See the moving picture

FIGURE 3.17

The Astronomer as Voyeur

L’Éclipse du soleil en pleine lune (The Eclipse: The Courtship of Sun and Moon)

Georges Méliès, Star-Film , France, 1907

The All-Boys Academy of Wishful Thinkers (left)  The conventions of onscreen magic had been well established by 1907, when Méliès made this elaborate parable of medieval academicians who attempt to use magic to control the heavens. Because the conventions of magic traditionally demonstrate the control of male conjurers over female subjects, it’s not surprising that most of the heavenly bodies espied through the astronomers’ phallic telescopes are feminine.

Heavenly Bodies (center)  Méliès’ films thus perpetuate one of the most fundamental motifs of the thaumaturgic tradition: male magician/female subject. Perhaps the most representative illusion that Méliès borrows from this tradition is the trick of conjuring up a woman, whether out of flames (as in L’Enchanteur Alcofrisbas [Alcofrisbas, the Master Magician, 1903]), out of mannequin parts (as in Illusions funambulesques [Extraordinary Illusions, 1903]), or, as in L’Éclipse, out of the magician’s libidinous imagination. It’s also been argued that women who can be conjured and made to disappear so readily are effectively “dematerialized,” whereby it’s easier to manipulate them as figments of the male imagination.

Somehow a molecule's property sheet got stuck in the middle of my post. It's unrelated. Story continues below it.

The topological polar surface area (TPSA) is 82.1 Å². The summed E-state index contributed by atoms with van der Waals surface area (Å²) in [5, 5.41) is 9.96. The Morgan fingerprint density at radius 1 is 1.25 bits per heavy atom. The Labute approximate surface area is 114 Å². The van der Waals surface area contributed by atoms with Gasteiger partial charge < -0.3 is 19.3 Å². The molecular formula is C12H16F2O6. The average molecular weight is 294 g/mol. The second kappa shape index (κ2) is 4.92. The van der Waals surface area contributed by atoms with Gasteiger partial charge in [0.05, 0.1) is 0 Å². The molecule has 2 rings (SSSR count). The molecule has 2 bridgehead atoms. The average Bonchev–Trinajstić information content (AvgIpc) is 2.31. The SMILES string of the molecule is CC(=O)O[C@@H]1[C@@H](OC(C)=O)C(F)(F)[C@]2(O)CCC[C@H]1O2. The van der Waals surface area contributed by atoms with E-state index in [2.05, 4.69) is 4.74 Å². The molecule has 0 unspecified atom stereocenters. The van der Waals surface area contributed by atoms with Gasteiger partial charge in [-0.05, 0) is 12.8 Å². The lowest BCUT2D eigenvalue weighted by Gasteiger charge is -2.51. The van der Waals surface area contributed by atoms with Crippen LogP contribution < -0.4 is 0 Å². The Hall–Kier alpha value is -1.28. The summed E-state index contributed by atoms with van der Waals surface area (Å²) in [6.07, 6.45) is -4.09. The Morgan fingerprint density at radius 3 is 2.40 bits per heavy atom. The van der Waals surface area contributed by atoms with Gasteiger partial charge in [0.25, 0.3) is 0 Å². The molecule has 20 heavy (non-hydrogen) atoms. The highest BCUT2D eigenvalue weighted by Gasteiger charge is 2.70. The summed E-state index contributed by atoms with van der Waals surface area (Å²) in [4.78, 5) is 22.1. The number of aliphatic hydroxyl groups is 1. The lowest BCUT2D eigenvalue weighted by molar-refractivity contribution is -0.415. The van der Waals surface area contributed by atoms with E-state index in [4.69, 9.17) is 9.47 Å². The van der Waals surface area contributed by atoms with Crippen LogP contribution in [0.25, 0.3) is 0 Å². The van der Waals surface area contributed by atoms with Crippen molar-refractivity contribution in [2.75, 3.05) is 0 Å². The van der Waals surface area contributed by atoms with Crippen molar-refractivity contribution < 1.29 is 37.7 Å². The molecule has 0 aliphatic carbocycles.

Lecherous Mr. Sun (right)  Méliès’ astronomers are more interested in the eclipse of the sun by the moon as a “courtship” than as a celestial phenomenon. Méliès’ Mr. Sun, who will pass behind the Man in the Moon during the titular eclipse, is a patently lecherous figure, and it’s no surprise that the brief “romantic” interlude between Sun and Moon is slightly on the lewd side. The event is clearly treated as a lesson in voyeurism rather than astronomy.

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